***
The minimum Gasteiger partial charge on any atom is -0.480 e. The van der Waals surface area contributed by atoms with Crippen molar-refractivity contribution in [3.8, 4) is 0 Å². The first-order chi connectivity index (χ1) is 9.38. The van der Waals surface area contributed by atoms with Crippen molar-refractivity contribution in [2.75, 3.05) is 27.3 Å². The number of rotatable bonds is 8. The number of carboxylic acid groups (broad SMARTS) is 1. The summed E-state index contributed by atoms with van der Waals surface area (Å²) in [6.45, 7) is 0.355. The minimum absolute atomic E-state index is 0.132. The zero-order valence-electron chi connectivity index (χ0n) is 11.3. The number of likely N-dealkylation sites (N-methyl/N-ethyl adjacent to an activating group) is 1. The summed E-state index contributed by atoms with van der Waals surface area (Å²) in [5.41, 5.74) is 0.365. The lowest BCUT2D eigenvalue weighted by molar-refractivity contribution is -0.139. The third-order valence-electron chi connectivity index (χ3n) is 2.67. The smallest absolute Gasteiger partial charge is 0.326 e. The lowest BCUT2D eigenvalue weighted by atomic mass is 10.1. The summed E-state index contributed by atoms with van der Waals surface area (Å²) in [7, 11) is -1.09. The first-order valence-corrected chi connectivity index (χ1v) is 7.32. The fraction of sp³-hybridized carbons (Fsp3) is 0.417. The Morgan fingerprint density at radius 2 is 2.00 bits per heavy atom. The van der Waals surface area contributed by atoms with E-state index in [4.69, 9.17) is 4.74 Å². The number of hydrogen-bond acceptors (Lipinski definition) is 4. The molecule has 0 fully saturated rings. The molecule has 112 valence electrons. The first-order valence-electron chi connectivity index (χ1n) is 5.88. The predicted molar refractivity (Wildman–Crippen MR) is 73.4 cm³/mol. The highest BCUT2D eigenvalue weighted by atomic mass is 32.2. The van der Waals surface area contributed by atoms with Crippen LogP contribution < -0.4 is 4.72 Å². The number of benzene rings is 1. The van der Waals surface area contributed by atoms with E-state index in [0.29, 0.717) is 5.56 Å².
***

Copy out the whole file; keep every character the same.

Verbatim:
The minimum Gasteiger partial charge on any atom is -0.480 e. The van der Waals surface area contributed by atoms with Crippen molar-refractivity contribution in [3.8, 4) is 0 Å². The first-order chi connectivity index (χ1) is 9.38. The van der Waals surface area contributed by atoms with Crippen molar-refractivity contribution in [2.75, 3.05) is 27.3 Å². The number of rotatable bonds is 8. The number of carboxylic acid groups (broad SMARTS) is 1. The summed E-state index contributed by atoms with van der Waals surface area (Å²) in [6.45, 7) is 0.355. The minimum absolute atomic E-state index is 0.132. The zero-order valence-electron chi connectivity index (χ0n) is 11.3. The number of likely N-dealkylation sites (N-methyl/N-ethyl adjacent to an activating group) is 1. The summed E-state index contributed by atoms with van der Waals surface area (Å²) in [5.41, 5.74) is 0.365. The lowest BCUT2D eigenvalue weighted by molar-refractivity contribution is -0.139. The third-order valence-electron chi connectivity index (χ3n) is 2.67. The smallest absolute Gasteiger partial charge is 0.326 e. The lowest BCUT2D eigenvalue weighted by atomic mass is 10.1. The summed E-state index contributed by atoms with van der Waals surface area (Å²) in [7, 11) is -1.09. The first-order valence-corrected chi connectivity index (χ1v) is 7.32. The fraction of sp³-hybridized carbons (Fsp3) is 0.417. The Morgan fingerprint density at radius 2 is 2.00 bits per heavy atom. The van der Waals surface area contributed by atoms with E-state index in [4.69, 9.17) is 4.74 Å². The number of hydrogen-bond acceptors (Lipinski definition) is 4. The molecule has 0 fully saturated rings. The molecule has 112 valence electrons. The first-order valence-electron chi connectivity index (χ1n) is 5.88. The predicted molar refractivity (Wildman–Crippen MR) is 73.4 cm³/mol. The highest BCUT2D eigenvalue weighted by atomic mass is 32.2. The van der Waals surface area contributed by atoms with Crippen LogP contribution < -0.4 is 4.72 Å². The number of benzene rings is 1. The van der Waals surface area contributed by atoms with E-state index in [0.29, 0.717) is 5.56 Å².